Dave Arnold Epilogue:

The 1976 125 National series was one of the toughest series I have ever been involved with. The top 10 riders in this series seemed only a few months before, travel to Hangtown as local So Cal (Saddleback, Carlsbad) pros (except for Steve Wise from Texas) and by the end of the series, were top level contenders many of which went on to win championships of their own and established the base to start the shift of motocross dominance from Europe to the US. Not only Marty Smith and Bob Hannah but Danny LaPorte, Broc Glover, Steve Wise, Warren Reid and the list goes on and on.

I have to say kudos and with all respect to Yamaha for not only the development and innovation of the OW27, but hiring Bob Hannah (a virtually unknown) away from being a Suzuki support rider, plus fielding their race effort with such seasoned and experienced technicians such as Ed Scheidler, Bill Buchka, Don Dudak, Bob Oliver, Keith McCarty and many others. You can feel it when you read excerpts from Bill's memoirs. Also to Bob himself who at the time I didn't know what to think as he was from nowhere and when you did get to know him, he was cocky, brash and had the in your face attitude which is exactly why Honda hired him a few years later.

Marty went on to be a top contender and won his first 500cc Trans AMA race held in Nebraska against the dominant Europeans and the following season dominated the 250 National series (stopped short by a mechanical) and ended up winning the 500 Nationals (when Bob had a mechanical).

Kudos to Terry Good of MXWORKSBIKE.COM for putting this story together. It most certainly would have gone forgotten as I think Terry remembered more of what we were doing back then than we did doing it. It's a real piece of MX history.

Dave Arnold

Bill Buchka Epilogue:

The 1976 AMA Motocross season brought Bob and I together for one fabulous season of Championship motocross. Bob came from nowhere to win the Florida Winter AMA 500 series, the AMA 125 National Championship series, and individual wins in the 250 and 500 AMA National Championship series as well as the 500 Trans AMA International series. But this was a crossroads season for both of us. Following the 1976 season, I went on to Europe to pursue my goals of winning the motocross World Championship.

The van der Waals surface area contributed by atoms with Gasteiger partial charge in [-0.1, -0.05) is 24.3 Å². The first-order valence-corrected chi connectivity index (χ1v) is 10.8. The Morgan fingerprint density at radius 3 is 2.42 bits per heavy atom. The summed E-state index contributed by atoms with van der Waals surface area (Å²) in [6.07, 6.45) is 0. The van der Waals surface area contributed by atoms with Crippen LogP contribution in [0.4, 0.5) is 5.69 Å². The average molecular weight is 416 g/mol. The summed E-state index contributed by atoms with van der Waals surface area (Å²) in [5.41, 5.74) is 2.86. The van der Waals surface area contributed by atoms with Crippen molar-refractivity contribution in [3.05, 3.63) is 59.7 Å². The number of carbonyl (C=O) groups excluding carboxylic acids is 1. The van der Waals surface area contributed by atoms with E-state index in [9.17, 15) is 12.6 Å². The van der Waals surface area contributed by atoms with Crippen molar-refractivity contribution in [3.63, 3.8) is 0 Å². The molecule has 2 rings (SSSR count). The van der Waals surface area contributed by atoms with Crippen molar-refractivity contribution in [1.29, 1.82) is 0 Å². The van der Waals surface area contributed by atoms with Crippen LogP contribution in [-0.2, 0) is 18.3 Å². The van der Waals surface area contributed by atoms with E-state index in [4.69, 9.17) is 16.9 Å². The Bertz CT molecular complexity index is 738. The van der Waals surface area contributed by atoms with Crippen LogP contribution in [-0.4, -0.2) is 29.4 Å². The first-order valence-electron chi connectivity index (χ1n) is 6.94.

As we all now know, Bob went on to have a truly phenomenal racing career. I'd like to think that I had a very small part in laying the foundation for Bob's later success in becoming one of the "Legends of Motocross". Bob is truly a great individual and a great racer.

I hope that these recollections of the 125 National Championship in 1976 will bring the readers of these historical motorsports events an inside look at what it took to win the Championship, and perhaps emphasize what excitement and innovation took place at that incredible time in AMA Championship motocross racing history.

Special Thanks must also be paid to Terry Good and MXWORKSBIKE.COM for being the catalyst of this entire historical compilation. Without Terry's dedication, efforts, and perseverance none of this would have been possible.

Bill Buchka

Bill Buchka, Terry Good and Dave Arnold at Tom White's museum 2006

I would really like to thank Dave Arnold and Bill Buchka for not only taking the time to document this historical Championship as they saw it, but to really make the commitment and do it properly. Dave and Bill both took the same professional approach to this feature that they did while turning wrenches back in the day that earned them both so many Championships. I'm sure that this is the first time anything like this has ever been done to this extent. I also want to thank Warren Reid, Steve Wise and Kim Blackseth for taking the time to provide us with their memories. All three of them have a great insight and really spent a lot of time preparing their articles. Also Ron Lawson (editor for Dirt Bike magazine) Jody Weisel (editor for Motocross Action, Jody actually covered many of these races for Cycle News) and Kit Palmer (from Cycle News) for helping out with the historical accounts. Many thanks to Davey Coombs for posting this in RacerX , so many people would see this.

Terry Good May 2007